'AmBr-pan' is 'AmBr-O' that has been dip bath-sensitized in pinacyanol chloride. See here for more info. On the left above is a positive of an'AmBr-pan' negative exposed without a filter. Above right is a positive of 'AmBr-pan' exposed with a Y8 (medium yellow) filter.

Left: A digital camera file of the color chart converted to black and white in Photoshop. Except for the decreased sensitivity to blue, the converted file is very similar to 'AmBr-pan' exposed without a filter. It's also boring! The extra snap from adding a filter to panchromatic film is the reason it is so often exposed with a medium yellow or yellow-green filter (although many modern commercial panchromatic emulsions are formulated to reduce the need for a yellow filter).

Now, try to keep your eye on the cup with the ball. I know I'm having trouble. It's a puzzle. It's complex. This is where I've learned to take a breath and remember I don't have to understand it all today. Trial and error (lots of error!), data collection, and literature searches are all part of the fun of science and art. I don't want to buy a paint-by-number kit. (Well, sometimes I'm tempted!)

Left: Screened ortho film, exposed and processed as a standard negative, and a crop of the same negative. This test was primarily to see if the marine spar varnish I bought would work. It does. No matter the new screen adhesive I find, it will be part of the kit. More on that in episode 3.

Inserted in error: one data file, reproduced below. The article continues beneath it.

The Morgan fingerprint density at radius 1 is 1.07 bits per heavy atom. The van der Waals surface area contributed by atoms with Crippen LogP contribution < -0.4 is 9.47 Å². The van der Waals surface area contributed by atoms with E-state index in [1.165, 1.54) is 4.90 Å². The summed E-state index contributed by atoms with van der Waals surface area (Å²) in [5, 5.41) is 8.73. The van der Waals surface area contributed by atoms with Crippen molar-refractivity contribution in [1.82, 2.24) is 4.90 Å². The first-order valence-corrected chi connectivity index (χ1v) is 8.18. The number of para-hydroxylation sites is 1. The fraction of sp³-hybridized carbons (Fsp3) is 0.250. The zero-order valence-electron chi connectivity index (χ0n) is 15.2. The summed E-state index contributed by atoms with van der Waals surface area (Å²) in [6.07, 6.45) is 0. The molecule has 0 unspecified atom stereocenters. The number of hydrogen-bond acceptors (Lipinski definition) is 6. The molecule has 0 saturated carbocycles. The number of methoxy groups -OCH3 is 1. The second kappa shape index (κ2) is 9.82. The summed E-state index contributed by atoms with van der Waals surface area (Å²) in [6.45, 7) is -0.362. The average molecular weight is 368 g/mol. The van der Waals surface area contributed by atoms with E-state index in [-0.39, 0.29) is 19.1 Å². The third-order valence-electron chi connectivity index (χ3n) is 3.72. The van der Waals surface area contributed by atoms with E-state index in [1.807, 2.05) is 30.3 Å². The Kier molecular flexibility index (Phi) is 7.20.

If the screen had no influence on exposure, then the negative would look exactly like ortho film exposed without a filter (below left). If the screen were only yellow, it would have exposed like below right. Since it is somewhere in between, something in between is going on. The varnish may be exerting an influence. It has a faintly warm color, and I'm sure it supplies UV "protection." Questions for the next round of tests.

The blotches on the screened negative are from air bubbles trapped by the adhesive sheet. They are almost invisible in real life, but really pop in the scan. They make losing this material a bit less painful!

The Square Frame Challenge — Rolleiflex TLR

January 14, 2016

I've had my Rolleiflex for 30 years. I bought it from a retired Chicago newspaper photographer and he'd had the camera for at least 20 years. I used it off and on for several years and then let it sit. I pulled it out of storage and had it serviced when I started making emulsions and I keep film in it, but I rarely reach for it. It's a wonderful camera — classic and classy, and just fun to have out and about. Unfortunately, all that doesn't change the fact that a square format doesn't seem to "speak" to me. Even 4x5 and 8x10 are a bit too square. Little I see seems to fit comfortably in a square.